READERS PLEASE NOTE: This article was published
By Hailey Salvian
A new poll indicating that university students consume TV mostly through streaming services is sparking a debate about mental health.
The University of Texas studied the TV-watching habits of 300 young adults, as well as their emotional states, and found a strong link between depression levels and the hours of TV watched.
These findings are important to students, as according to the poll, almost half of the students surveyed watch TV through streaming services like Netflix. However, many viewers aren’t just watching one episode.
A survey released in 2013 by Harris Interactive, on behalf of Netflix, showed that about 60 per cent of TV streamers binge-watched shows. A majority of the respondents said binge-watching is defined as watching between two and six episodes of the same show in a single sitting.
Carlo Zanette, a second-year journalism student, says he considers himself a binge-watcher.
“It’s the best way to watch TV in my opinion, because after a while you’re able to completely lose yourself in the show.”
Not only is binge-watching popular, but nearly three-quarters of TV streamers in the Harris Interactive survey say they feel good about it.
“I feel entertained while I watch,” says Zanette. “I never feel guilty though, I’m not going to feel guilty about doing something I enjoy.”
Unlike Zanette, first-year film student Gianmarco Lubiana says he only watches Netflix once a week and tends to pick movies.
“They come to class tired all the time because they’ve stayed up watching three seasons of new shows,” he says.
A researcher involved in the study says in a release that people may neglect their work and relationships as binge-watching increases. Physical fatigue, obesity and other health issues are cited as causes for concern.
While he hasn’t felt the effects of binge-watching himself, Lubiana says he sees the study reflected in his friends.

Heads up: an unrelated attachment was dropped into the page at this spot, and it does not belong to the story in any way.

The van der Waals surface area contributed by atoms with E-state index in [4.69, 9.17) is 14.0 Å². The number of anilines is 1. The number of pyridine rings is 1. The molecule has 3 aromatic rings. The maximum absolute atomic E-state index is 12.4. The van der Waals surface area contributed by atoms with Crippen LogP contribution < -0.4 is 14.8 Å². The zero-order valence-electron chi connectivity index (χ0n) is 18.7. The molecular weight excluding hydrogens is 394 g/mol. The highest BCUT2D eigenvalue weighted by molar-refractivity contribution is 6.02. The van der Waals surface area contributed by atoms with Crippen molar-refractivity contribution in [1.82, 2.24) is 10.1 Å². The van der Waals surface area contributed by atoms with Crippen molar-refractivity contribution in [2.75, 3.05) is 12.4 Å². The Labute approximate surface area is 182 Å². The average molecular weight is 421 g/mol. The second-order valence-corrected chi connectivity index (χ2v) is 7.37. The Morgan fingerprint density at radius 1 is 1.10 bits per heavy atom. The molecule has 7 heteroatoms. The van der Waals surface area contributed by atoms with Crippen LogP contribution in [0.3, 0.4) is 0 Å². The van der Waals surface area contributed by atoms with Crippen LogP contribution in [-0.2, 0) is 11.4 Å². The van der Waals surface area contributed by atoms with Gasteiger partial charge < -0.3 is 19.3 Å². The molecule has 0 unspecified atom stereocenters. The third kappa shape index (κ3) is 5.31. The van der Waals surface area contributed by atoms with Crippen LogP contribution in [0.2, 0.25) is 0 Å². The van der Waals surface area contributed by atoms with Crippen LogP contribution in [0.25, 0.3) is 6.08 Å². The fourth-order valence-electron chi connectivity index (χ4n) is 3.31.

“They come to class tired all the time because they’ve stayed up watching three seasons of new shows,” he says. “That is another reason I don’t watch TV…I don’t want to become addicted and have no time for anything else.”
Dr. Su-Ting Teo, director of student health and wellness at Ryerson University, says she is not surprised by the link, as it makes sense for someone who is anxious or procrastinating to binge-watch as an alternative.
Teo says watching Netflix may not be the root cause of depression, but a symptom.
“It’s not about curbing the symptom, but healing the depression,” she says.
Despite the potential health implications, the amount of online streaming services is increasing. Netflix, an American company, is currently the most popular streaming service with 57 million subscribers across 50 countries. New offerings like Shomi and CraveTV recently launched in Canada to compete with the powerhouse.
Teo also says Netflix may contribute to depression if it’s the cause for someone’s lack of sleep, exercise or human interaction, all of which are necessary for managing stress and mental wellness.
Zanette, like Teo, says he is skeptical of the study and would prefer to see the links between binge-watching and academic performance.
“That’s something I’m always concerned about, but I like to stay in denial,” he says.